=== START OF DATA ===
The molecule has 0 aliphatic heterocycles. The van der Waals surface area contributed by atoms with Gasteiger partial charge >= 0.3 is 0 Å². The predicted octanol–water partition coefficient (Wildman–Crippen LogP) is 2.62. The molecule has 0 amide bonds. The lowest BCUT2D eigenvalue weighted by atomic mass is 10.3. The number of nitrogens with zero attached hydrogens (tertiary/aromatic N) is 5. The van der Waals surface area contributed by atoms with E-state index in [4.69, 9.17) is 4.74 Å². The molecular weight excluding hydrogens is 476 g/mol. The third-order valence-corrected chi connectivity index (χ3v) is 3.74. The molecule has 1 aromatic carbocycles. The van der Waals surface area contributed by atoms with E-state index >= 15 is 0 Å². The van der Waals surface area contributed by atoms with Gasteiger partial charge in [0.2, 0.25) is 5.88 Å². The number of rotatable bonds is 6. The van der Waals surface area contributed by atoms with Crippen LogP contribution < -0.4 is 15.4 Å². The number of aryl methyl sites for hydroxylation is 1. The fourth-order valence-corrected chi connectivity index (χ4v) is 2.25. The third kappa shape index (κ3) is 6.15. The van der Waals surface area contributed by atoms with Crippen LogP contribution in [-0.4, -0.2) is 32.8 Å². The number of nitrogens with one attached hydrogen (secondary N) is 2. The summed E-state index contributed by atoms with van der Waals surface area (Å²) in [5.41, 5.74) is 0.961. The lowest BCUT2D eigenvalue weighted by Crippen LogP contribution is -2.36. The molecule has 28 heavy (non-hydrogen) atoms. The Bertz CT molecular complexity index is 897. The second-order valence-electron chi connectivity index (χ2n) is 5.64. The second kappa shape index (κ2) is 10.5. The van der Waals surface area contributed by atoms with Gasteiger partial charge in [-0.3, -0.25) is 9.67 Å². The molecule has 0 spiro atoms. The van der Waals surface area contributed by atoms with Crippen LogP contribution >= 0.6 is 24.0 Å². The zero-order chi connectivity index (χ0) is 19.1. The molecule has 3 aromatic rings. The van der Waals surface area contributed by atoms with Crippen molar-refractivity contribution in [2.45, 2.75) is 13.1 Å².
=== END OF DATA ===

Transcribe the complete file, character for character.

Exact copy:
The molecule has 0 aliphatic heterocycles. The van der Waals surface area contributed by atoms with Gasteiger partial charge >= 0.3 is 0 Å². The predicted octanol–water partition coefficient (Wildman–Crippen LogP) is 2.62. The molecule has 0 amide bonds. The lowest BCUT2D eigenvalue weighted by atomic mass is 10.3. The number of nitrogens with zero attached hydrogens (tertiary/aromatic N) is 5. The van der Waals surface area contributed by atoms with E-state index in [4.69, 9.17) is 4.74 Å². The molecular weight excluding hydrogens is 476 g/mol. The third-order valence-corrected chi connectivity index (χ3v) is 3.74. The molecule has 1 aromatic carbocycles. The van der Waals surface area contributed by atoms with E-state index >= 15 is 0 Å². The van der Waals surface area contributed by atoms with Gasteiger partial charge in [0.2, 0.25) is 5.88 Å². The number of rotatable bonds is 6. The van der Waals surface area contributed by atoms with Crippen LogP contribution < -0.4 is 15.4 Å². The number of aryl methyl sites for hydroxylation is 1. The fourth-order valence-corrected chi connectivity index (χ4v) is 2.25. The third kappa shape index (κ3) is 6.15. The van der Waals surface area contributed by atoms with Crippen LogP contribution in [-0.4, -0.2) is 32.8 Å². The number of nitrogens with one attached hydrogen (secondary N) is 2. The summed E-state index contributed by atoms with van der Waals surface area (Å²) in [5.41, 5.74) is 0.961. The lowest BCUT2D eigenvalue weighted by Crippen LogP contribution is -2.36. The molecule has 28 heavy (non-hydrogen) atoms. The Bertz CT molecular complexity index is 897. The second-order valence-electron chi connectivity index (χ2n) is 5.64. The second kappa shape index (κ2) is 10.5. The van der Waals surface area contributed by atoms with Gasteiger partial charge in [-0.3, -0.25) is 9.67 Å². The molecule has 0 spiro atoms. The van der Waals surface area contributed by atoms with Crippen LogP contribution >= 0.6 is 24.0 Å². The zero-order chi connectivity index (χ0) is 19.1. The molecule has 3 aromatic rings. The van der Waals surface area contributed by atoms with Crippen molar-refractivity contribution in [2.45, 2.75) is 13.1 Å².